Artist Mik Petter has created a vibrant new piece of art based on JunoCam images of Jupiter’s Great Red Spot (GRS). The piece makes use of fractals, which are recursive mathematical creations; increasingly complex patterns that are similar to each other, yet never exactly the same.
The result is a portrait of the GRS that momentarily stuns the eye, inviting the viewer to take a new look at one of the Solar System’s most prominent natural displays. We’ve all seen the GRS, but never like this.
Humanity’s been watching the Great Red Spot for an awfully long time, and we have the images to prove it. A quick look at the Wikipedia entry for the Great Red Spot presents a sample of images, beginning with grainy pictures from Voyager 1 all the way up to close-ups taken by Juno’s JunoCam.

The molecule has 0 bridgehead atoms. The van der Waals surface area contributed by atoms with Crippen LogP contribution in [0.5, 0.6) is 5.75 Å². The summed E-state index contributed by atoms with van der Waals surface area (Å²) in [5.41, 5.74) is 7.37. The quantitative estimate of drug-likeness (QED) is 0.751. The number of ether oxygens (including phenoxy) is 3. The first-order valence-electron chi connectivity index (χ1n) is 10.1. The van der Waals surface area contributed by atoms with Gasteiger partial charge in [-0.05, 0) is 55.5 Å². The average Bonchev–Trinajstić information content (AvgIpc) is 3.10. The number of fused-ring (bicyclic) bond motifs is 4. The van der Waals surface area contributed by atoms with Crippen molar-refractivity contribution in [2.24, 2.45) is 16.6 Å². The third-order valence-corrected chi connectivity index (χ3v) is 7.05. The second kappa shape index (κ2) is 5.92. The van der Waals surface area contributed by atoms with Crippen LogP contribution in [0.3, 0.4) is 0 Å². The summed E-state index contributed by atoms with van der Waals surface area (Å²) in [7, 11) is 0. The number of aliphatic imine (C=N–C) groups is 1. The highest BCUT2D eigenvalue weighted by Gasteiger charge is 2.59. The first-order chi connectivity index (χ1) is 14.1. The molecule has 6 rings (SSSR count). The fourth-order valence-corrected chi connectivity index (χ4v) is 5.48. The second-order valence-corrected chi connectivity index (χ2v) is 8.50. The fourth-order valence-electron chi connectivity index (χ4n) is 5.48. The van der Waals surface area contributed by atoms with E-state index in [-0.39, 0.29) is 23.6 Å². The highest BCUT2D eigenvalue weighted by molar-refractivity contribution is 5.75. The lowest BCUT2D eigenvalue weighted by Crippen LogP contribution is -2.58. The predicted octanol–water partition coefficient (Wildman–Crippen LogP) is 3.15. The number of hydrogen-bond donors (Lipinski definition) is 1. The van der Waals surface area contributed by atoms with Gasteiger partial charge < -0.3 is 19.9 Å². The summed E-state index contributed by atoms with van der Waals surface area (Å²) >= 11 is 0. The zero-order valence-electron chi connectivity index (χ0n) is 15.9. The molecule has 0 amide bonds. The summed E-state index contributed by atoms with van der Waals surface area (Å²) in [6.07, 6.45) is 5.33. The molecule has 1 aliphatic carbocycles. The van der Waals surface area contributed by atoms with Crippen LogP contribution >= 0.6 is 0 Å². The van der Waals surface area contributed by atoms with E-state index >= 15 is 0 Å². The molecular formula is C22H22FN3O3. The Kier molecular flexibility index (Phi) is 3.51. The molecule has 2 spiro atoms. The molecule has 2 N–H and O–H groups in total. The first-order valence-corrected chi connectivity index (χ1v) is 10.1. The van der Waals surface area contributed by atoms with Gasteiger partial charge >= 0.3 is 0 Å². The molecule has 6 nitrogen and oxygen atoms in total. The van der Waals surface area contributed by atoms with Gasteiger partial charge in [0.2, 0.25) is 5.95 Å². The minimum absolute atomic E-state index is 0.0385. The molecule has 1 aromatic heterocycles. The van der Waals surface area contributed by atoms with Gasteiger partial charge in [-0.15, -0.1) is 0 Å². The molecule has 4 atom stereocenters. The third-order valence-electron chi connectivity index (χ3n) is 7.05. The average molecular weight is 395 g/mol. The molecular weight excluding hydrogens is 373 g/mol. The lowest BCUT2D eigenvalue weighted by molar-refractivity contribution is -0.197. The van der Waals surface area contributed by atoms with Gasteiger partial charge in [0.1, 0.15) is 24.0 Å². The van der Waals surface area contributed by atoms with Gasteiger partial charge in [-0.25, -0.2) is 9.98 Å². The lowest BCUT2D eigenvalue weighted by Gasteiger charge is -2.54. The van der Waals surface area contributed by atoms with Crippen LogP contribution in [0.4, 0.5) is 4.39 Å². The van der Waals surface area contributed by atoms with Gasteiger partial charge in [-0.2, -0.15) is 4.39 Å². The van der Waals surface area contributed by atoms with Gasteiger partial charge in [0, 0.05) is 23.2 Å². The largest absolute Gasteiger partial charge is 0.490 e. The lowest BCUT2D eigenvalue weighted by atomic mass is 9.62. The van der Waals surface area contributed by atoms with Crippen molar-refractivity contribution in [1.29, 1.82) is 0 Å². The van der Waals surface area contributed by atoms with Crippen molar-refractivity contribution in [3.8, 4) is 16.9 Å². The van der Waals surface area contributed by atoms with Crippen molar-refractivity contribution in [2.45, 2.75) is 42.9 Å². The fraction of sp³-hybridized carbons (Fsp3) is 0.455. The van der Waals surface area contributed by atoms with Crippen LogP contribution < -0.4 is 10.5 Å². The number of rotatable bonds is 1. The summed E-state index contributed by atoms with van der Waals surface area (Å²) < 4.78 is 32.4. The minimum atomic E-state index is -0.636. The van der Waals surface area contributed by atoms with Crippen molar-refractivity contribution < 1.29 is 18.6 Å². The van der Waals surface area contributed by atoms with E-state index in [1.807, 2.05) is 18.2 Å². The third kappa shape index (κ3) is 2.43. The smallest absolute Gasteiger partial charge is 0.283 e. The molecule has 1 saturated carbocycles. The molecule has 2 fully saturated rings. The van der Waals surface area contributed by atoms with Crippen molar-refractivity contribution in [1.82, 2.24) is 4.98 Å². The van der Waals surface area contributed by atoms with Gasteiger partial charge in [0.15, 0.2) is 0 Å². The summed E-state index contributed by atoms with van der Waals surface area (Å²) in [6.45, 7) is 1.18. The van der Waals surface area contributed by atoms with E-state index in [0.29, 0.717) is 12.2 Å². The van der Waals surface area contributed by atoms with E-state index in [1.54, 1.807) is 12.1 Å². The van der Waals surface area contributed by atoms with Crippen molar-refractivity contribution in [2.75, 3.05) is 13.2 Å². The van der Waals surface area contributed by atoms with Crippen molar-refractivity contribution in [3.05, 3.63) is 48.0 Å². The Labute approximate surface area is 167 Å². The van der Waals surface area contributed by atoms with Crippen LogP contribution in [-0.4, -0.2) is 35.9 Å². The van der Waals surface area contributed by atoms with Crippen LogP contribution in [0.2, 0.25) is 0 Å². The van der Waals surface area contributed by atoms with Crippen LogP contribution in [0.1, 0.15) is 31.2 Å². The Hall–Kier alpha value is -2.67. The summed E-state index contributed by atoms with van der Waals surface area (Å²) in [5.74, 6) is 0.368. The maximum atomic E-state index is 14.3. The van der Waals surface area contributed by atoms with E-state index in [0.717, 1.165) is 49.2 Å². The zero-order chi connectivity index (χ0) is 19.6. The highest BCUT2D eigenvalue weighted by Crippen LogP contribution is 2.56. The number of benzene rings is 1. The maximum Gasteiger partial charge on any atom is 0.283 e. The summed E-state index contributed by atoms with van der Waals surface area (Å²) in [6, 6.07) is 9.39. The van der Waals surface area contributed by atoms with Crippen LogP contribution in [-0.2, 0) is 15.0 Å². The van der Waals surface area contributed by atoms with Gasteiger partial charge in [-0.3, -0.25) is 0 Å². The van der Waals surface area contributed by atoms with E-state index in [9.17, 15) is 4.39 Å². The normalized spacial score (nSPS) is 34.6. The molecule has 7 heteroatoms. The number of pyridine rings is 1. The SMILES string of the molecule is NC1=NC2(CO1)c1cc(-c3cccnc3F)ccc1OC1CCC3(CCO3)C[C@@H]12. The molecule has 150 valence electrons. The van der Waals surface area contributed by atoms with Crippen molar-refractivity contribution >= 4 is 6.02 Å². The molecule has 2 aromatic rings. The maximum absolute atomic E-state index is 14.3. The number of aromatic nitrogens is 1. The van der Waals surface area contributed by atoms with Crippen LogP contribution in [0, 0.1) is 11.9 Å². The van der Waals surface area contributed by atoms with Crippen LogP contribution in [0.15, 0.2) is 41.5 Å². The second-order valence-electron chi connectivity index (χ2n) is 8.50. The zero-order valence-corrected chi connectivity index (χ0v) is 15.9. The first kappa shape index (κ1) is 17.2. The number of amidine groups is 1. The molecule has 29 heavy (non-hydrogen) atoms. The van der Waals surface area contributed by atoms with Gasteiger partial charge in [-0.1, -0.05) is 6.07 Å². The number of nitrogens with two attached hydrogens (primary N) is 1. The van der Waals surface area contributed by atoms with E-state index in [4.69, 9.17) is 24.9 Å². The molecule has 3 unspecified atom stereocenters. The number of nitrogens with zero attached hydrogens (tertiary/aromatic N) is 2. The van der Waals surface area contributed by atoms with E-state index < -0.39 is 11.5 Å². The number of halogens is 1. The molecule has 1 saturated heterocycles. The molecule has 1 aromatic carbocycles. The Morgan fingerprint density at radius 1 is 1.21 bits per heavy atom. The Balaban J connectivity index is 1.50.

NASA’s Juno spacecraft carries the JunoCam imager, which captures images of Jupiter and makes them available for people to process and re-invent. NASA has invited everyone to access the images and make them their own, then share them in their gallery.
The JunoCam gallery contains hundreds of images of Jupiter. If you haven’t spent any time there, check it out.
- Wikipedia: NASA’s JunoCam
- Wikipedia: Great Red Spot
- Universe Today: Another Beautiful Image of Jupiter from Juno During a Flyby. Great Work by Gerald Eichstadt and Sean Doran